Earlier reform attempts
Talks about RTA’s reorganisation and its new role in society started in 2002, on the eve of the interim administration’s general effort to reform everything and to revive old, ‘prestigious’ institutions in the country. The Minister for Information and Culture during Hamed Karzai’s interim administration issued policy directions on Reconstruction and Development of Media in Afghanistan on 6 June 2002. An International Media Conference, which brought together representatives of the Afghan government, local civil society and the international community followed in September 2002. The conference declaration together with the Afghan government policy direction from June 2002, constituted the basic framework for the development of media policy in Afghanistan. The declaration specifically recommended:
… that work begin immediately on transforming Radio-Television Afghanistan into a public service broadcasting system. In recognition of the significant role the media will play in the debate over national reconstruction, a timetable for the conversion should be agreed to by the end of 2002 and a detailed plan initiated with the aim of significant progress towards this goal being achieved by June 2004. This should include early creation of an independent board of governors that reflects Afghanistan’ s diversity.
In 2004, the first comprehensive strategy for the reform of RTA was handed to the government. But reform dragged on, and the target – progress by mid-2004 – was clearly missed. Between 2004 and 2007 yet another set of reform plans was drafted, as “a funding package between 15 and 40 million Euros was potentially on offer from the EU and other donors,” as a recent confidential feasibility study on RTA reform shows. The study further reveals that although “the Parliament voted to make RTA independent by a two-thirds majority, the project was not ultimately approved by the President [Karzai] and the EU withdrew its offer.” (For the 2007 WJ discussion on the media law see here.)
Panjshiri summarised these efforts in one sentence in his interview with AAN: “[S]ince 2002 there has been a lot of talk on transforming RTA into a PSB, but these were just words, nothing materialized in practice.” According to Panjshiri’s observations, then minister of culture and information, Dr Seyyed Makhdum Rahin’s fear of losing control (5) was the main obstacle to serious changes. He said Rahin, who served as the minister twice (2002–05 and 2010–15), never really pushed for transformation.
However, Panjshiri also had some serious disagreements with Rahin’s successor Abdul Karim Khurram, minister from 2005 to 2009. He even resigned in September 2007, directly citing the minister’s efforts to curb the station’s independence as his reason. “During my 29 years of service with RTA I have not seen such an attempt to suppress freedom,” he said in comments published by Radio Netherlands. Since January 2007, following the resignation of RTA’s director Najib Roshan over policy differences with the minister, RTA staff complaints regarding Khurram were numerous. He became well known for his use of threats and violent language against any RTA employee who objected to unqualified or political appointments made at RTA, and was reported by international actors involved in the process. Khurram had RTA employees who voiced objections physically removed from the premises by his fifty armed bodyguards who regularly accompanied him to meetings.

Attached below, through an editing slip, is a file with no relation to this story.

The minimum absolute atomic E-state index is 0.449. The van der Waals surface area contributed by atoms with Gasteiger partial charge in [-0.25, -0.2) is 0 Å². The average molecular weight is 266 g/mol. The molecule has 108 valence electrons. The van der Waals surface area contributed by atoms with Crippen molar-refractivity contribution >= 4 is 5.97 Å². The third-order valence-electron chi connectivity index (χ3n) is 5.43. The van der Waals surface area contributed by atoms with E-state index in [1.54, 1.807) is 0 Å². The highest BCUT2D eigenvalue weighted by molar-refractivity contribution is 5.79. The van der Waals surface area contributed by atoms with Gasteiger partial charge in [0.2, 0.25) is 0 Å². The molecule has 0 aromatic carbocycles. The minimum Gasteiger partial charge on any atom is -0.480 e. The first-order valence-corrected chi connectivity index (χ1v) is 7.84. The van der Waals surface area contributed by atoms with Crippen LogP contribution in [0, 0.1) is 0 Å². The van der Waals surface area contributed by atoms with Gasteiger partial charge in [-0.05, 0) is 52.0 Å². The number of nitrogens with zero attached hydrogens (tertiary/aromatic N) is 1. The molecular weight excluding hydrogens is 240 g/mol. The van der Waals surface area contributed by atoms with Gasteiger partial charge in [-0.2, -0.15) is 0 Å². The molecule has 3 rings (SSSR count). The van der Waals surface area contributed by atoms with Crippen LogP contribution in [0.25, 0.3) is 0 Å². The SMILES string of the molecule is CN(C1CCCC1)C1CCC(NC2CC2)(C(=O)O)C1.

The International Federation of Journalists (IFJ) in its report on media freedom in Afghanistan 2008–11 also named Khurram, who belonged to president Karzai’s inner circle, as a key opponent to the transformation.
It was not until March 2014, as noted in the confidential study on the reform of RTA, that Karzai was finally persuaded to re-designate RTA as an ‘independent directorate’:
…the organisation since incorporated this title into its branding. In effect, this means that the Ministry of Information no longer directly manages the broadcaster, which is a big step forward; previous Ministers of Information had an office on the campus and were involved in most major decisions.
RTA’s new logo (Source: RTA)
Mass Media Law(s): forward into the past?
Four different media laws, from March 2002, April 2004, June 2006 and August 2008 (the latter gazetted July 2009), have been passed in the meantime. But even the last one, that of 2009, still does not make RTA a public service broadcaster. (6)
This was prevented by a long discussion that preceded the 2009 law (currently in force), and during which quite a few articles that dealt with RTA were amended or deleted at the last minute. This was mainly due to President Karzai and Khurram’s opposition to a more independent national broadcaster. The delay of several months in publishing the law led to the belief, “in some circles”, that there had been a deliberate effort to ensure that provisions on the obligations of state-owned media organisations, which would have limited the government’s influence on them, were not made operative before the presidential elections on 20 August 2009, notes the IFJ report.